Even though the wild card game occurred in January 2020, it was still part of the 2019 season. On the play in question, Josh Allen is flushed out of the pocket and scrambles to his right, chased by pass rusher Jacob Martin. Cody Ford -then the starting right tackle and wearing number 70 – cuts off Martin, and allows Allen to pick up four yards.

There are really three components to the 2019 rule that dictate whether or not Ford committed that infraction. All three of them must be met for an official to throw his flag.

  1. Does Ford use his helmet, forearm, or shoulder to initiate contact? Yes.
  2. Is Ford moving toward his own end line when contact is made? Probably.
  3. Is the contact “forcible?” Ahhhh, maybe.

I’m just glad it wasn’t me on the field that night, having just a split-second to determine whether or not the contact was forcible enough. I’m not here to argue whether it was or it wasn’t.

But then again, I don’t have to. This past April, the NFL admitted they got it wrong. When the league changed the rule in 2020, they actually cited the Ford penalty as an example of a legal block in a training video for its officials.

The Implications

The penalty itself is not the point here. As with every good or bad call in a football game, both teams have to move on. The important part of the Ford penalty is that both teams have – and they’ve gone in completely opposite directions.

Buffalo received a ton of flak for their lack of playmakers in that wild card game. They left points on the board in the first half, when today’s offense normally puts teams away. Dissatisfied with the performance, Brandon Beane made a blockbuster trade for Stefon Diggs; and the following year, he led the league in receptions. Josh Allen made a huge jump and finished second in MVP voting, and the team made the conference championship game. It’s hard to say whether any of those things happen if that penalty is not called, and if Stephen Hauschka buries a 56-yarder.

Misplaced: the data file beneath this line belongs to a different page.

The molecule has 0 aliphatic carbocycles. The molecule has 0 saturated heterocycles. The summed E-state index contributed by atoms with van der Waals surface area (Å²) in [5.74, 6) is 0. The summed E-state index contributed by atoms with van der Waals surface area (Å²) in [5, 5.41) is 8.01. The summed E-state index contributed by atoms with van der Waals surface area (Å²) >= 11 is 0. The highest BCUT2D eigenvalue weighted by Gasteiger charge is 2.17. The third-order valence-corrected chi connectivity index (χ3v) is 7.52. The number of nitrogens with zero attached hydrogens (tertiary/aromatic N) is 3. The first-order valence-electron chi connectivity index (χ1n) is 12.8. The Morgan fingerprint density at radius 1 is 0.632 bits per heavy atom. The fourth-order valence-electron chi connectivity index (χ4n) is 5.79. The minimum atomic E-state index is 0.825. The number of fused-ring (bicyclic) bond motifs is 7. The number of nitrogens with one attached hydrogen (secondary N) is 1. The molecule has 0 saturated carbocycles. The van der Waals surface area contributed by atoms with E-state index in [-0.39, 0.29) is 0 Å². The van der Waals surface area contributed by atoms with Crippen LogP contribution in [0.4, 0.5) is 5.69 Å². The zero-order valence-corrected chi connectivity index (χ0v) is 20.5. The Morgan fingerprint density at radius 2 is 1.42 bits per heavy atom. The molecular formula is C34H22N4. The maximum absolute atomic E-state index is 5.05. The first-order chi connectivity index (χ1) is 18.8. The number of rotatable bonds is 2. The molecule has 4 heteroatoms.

Meanwhile, Houston advanced to the divisional round, where they lost to Kansas City, the eventual Super Bowl champions. The Texans were happy with their playoff win, and decided to bring back Bill O’Brien, their coach and general manager, for the 2020 season. It was a disaster even before it started. O’Brien traded DeAndre Hopkins to the Cardinals, lost the first four games of the season, and was fired. Houston imploded, and today are seventeen-point underdogs to a team they knocked out of the playoffs 21 months ago.

Do the Texans fire O’Brien if they lose in overtime that night? Does Deshaun Watson grow frustrated with the organization if Hopkins isn’t traded? That’s the fun part – no one knows.

And no one really knows the implications of one play – or one call – on any given Sunday. Isn’t that why we love football so much?

Blake Parnham is a sports official and a die-hard Buffalo Bills fan. Blake is an advocate for reducing the abuse directed at officials in amateur sport. On gameday, you can find him in his backyard at the Bills Helmet Bar, in Keswick, Ontario.